We read, “Then Eliphaz the Temanite replied: ‘Can a man be of benefit to God? Can even a wise man benefit him? What pleasure would it give the Almighty if you were righteous? What would he gain if your ways were blameless?’” and so on, in those three chapters.

The most cruel and fearful providences had come crashing into Job’s life. He loses his possessions; he loses his family; he loses his health; he loses the affection and support of his wife. Then the men who came, allegedly to help him, made things far worse. They believed that in this world it’s the wicked whom the sovereign God punishes in these ways; he spares good people from such pain. Job, therefore, in their eyes, appeared to be one of the most wicked men ever to have walked the face of this planet, and their counsels to him were relentless: “Confess your sin, justify the righteousness of God in punishing you as he has. Vindicate God by acknowledging the terrible secret sins that you’ve committed.” We don’t need friends to come to us, to whisper such things in our ears, because all of us have an imperfect conscience and that conscience can come and speak to us in the middle of the night It could parade before us the follies of the past and can charge us with our guilt and they can tell us that the troubles that are happening to us are a judgment on us for our misdeeds.

Now Job refuses to listen to his friends. He can think of no wickedness that he has done which justly merits this degree of pain. He protests at them that God is not punishing him for any great acts of sin, but they’re outraged at his stubbornness. So the three men make their speeches one by one. Eliphaz, Bildad, Zophar. And again, Eliphaz, Bildad, Zophar. Six speeches so far and six comprehensive responses by Job, rebutting their accusations. Today, we come to the third and final speech of Eliphaz in chapter 22. So, let’s begin by looking at what he says.


Remember, twice before Eliphaz has spoken to Job, and each time Job has rejected his counsels. What is more, Eliphaz has had to listen to his friends being rebutted four or five other times by Job. Eliphaz is not going to speak again. This is his last shot and he is clearly irritated by all that he has heard from Job.

i] He attacks Job’s convictions.

So, in the first three verses then, he responds to Job’s lifelong beliefs that he has heard when Job and he had met together as men of some stature and wisdom and property in the world of their day. He’s responding to Job’s gospel, and you’ll remember that Job’s gospel is the gospel of the righteousness of God. Job is always telling people, “You know, God requires one hundred percent righteousness, that’s what God requires. Be as holy as God is holy” while Job’s friends had a very different message. They said, “Ah no, God commands us to be sincere and do our best and say sorry when we’re wrong. God can’t ask anything more from anyone.” Job says, “No way. The righteous God loves righteousness. Our hope is not that God sets lower standards for us, or that God says ‘I’ll accept anything above sixty-six percent.’ Our only hope is to go to the place of sacrifice, make an offering there for our sins. Without the shedding of blood there’s no remission.” Those are Job’s beliefs and that was Job’s practice for himself, for his family. He went and made sacrifice for himself, and he made sacrifice for his children too, that their sins could be covered and God’s righteousness could be imputed to them. Unto us and upon us all by faith in the Lamb, a divine righteousness becomes ours. That was Job’s great gospel. It wasn’t that God will accept our best efforts. Why should the Son of God have to come from heaven and die to save us on Golgotha if God were saying, “Do your best folks.”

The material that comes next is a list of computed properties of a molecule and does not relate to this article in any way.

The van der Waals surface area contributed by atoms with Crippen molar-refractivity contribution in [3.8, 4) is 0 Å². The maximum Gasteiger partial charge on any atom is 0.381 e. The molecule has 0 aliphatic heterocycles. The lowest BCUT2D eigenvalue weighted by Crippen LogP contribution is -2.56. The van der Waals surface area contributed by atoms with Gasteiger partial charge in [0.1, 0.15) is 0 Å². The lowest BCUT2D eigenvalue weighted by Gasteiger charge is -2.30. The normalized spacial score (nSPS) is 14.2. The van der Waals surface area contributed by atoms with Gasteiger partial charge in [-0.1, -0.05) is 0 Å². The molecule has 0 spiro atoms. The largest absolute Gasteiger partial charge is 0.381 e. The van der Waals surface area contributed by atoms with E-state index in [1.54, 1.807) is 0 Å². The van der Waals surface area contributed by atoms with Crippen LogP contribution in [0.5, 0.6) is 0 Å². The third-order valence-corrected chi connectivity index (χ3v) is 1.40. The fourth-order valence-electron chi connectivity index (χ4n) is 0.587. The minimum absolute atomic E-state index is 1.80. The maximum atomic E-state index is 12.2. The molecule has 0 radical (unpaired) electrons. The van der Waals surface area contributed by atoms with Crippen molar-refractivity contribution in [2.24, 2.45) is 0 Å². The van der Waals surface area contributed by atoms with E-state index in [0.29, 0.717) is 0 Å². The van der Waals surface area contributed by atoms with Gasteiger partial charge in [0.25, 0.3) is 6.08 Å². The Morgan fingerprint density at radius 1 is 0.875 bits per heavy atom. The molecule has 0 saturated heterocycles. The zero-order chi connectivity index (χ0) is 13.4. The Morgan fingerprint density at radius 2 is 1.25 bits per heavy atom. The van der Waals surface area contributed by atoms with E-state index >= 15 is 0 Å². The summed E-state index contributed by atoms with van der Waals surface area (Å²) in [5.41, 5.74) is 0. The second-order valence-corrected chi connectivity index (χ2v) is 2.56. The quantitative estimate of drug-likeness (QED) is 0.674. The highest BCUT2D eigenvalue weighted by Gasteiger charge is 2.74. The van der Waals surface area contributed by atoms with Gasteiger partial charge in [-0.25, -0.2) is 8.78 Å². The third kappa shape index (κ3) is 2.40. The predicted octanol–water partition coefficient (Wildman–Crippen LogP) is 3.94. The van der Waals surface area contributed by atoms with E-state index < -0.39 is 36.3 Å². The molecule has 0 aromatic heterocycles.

Now, Job’s comforters deplored his teaching and Job’s obsession (as they think), with the righteousness and the perfection of God. For them that was a message of despair. For Job it was a message of grace; it was a message of salvation. If God says to us, “Well, have a go and do your best!” We are lost men because from the fall of Adam until today nobody has ever done his best. Nobody has achieved his best, but if someone should, then still that best wouldn’t be good enough for God. So, Job’s message to all men and women is: “Go to the place of sacrifice where God imputes our sins to the blameless One, the spotless One! Put your hand on the head of the sacrifice and look to God for mercy and the righteousness of the Lamb will be imputed to you!”

So, Eliphaz begins in verses 2 & 3 with his introduction. “What can we give to God?” he says. What good is the wisdom of Albert Einstein to God? Would God say, ‘Now, Albert, can you help me in this matter?’ God has no need of the wisdom of men. God is high in heaven. God is uninvolved. “What pleasure would it give the Almighty if you were righteous? What would he gain if your ways were blameless?” (v.3). “So,” he says, “God doesn’t need our wisdom. God doesn’t need our righteousness.” We can see how pathetically inadequate Eliphaz’s theology is. Eliphaz doesn’t understand that sinners are justified when, by faith, they come and they entrust themselves to the blood and the righteousness of the One that God has sent, and God imputes his righteousness to us. “Therefore, since we have been justified through faith, we have peace with God through our Lord Jesus Christ” (Romans 5:1). That’s the heart of the Gospel, but Eliphaz thinks, “As it’s impossible for anyone to do anything perfectly, we do what we can, and God will, like a teacher who always knows far more than his children, accept the best efforts that his children can provide.” That was his understanding of religion. So he says that. He sets out, then, his theology.